When he himself might his quietus make
Romanticism hadn’t made Jason’s boyfriend suicidal — that was an stereotype — but it was what was going to get him dead.
Jason had never any problem with this ideological quirk. It wasn’t part of the attraction and it wasn’t something he had had to tweak his own feelings to be comfortable with. For all of the marvelous spontaneity (unhealthy lack of self-control) boasted of by Romantics (denounced by those with an anti-Romantic bias) Jason had dated enough people with a mainstream attitude towards neurotechnology to know that Romantics weren’t more difficult than others; those at the other extreme, the fast-tweakers, could be so drastically mercurial as to be impossible to spend time with unless you were also in the habit of adjusting your emotional state at the enhanced limit of neuroendocrine plasticity.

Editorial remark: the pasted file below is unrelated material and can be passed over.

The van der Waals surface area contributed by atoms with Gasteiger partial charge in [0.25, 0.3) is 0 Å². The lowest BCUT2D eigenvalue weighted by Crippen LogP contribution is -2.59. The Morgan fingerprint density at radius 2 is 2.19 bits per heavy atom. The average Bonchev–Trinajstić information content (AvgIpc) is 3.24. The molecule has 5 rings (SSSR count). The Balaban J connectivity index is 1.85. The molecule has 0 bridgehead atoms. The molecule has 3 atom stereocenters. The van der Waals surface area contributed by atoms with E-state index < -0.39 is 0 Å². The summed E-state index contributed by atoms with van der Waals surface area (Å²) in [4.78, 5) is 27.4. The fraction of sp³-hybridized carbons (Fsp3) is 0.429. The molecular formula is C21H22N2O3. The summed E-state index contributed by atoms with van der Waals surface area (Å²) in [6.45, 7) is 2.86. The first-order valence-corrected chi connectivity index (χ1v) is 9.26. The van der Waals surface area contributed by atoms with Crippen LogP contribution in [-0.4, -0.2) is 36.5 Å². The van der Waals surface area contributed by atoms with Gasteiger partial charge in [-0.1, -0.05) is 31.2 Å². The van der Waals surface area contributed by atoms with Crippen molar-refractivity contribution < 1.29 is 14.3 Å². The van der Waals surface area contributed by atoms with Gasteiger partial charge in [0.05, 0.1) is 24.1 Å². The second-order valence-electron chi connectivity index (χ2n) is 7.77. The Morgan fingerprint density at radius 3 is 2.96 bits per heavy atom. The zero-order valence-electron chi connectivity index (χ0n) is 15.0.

By the standards of some of his exes, Jason’s boyfriend was stable.
Except that now he was so severely depressed Jason felt he was — as absurd as the concept was — at risk of killing himself. He was attempting to handle what would have been for almost everybody a minor problem with the long-obsolete tools of talk therapy and brute-force chemicals.
Generally speaking Jason respected other people’s beliefs and emotional ideologies, and had the basic manners to tweak down any stronger reaction in a social setting. But this was the man he loved. The man he chose to keep loving. It had been more than a generation since that had been a turn of phrase.
Jason knocked at his boyfriend’s apartment door. Tweaking somebody else’s emotional state was a capital crime since the first days of the technology, a violation of human rights, a political red line that had triggered enough revolutions few governments had tried, never twice.
As Jason heard noise behind the door he checked the very illegal device hidden in his back pocket, his fear long tweaked off.
There was a gunshot.
Jason stopped breathing.
A second. Two.
Then he turned around, calm and resigned, and went back home.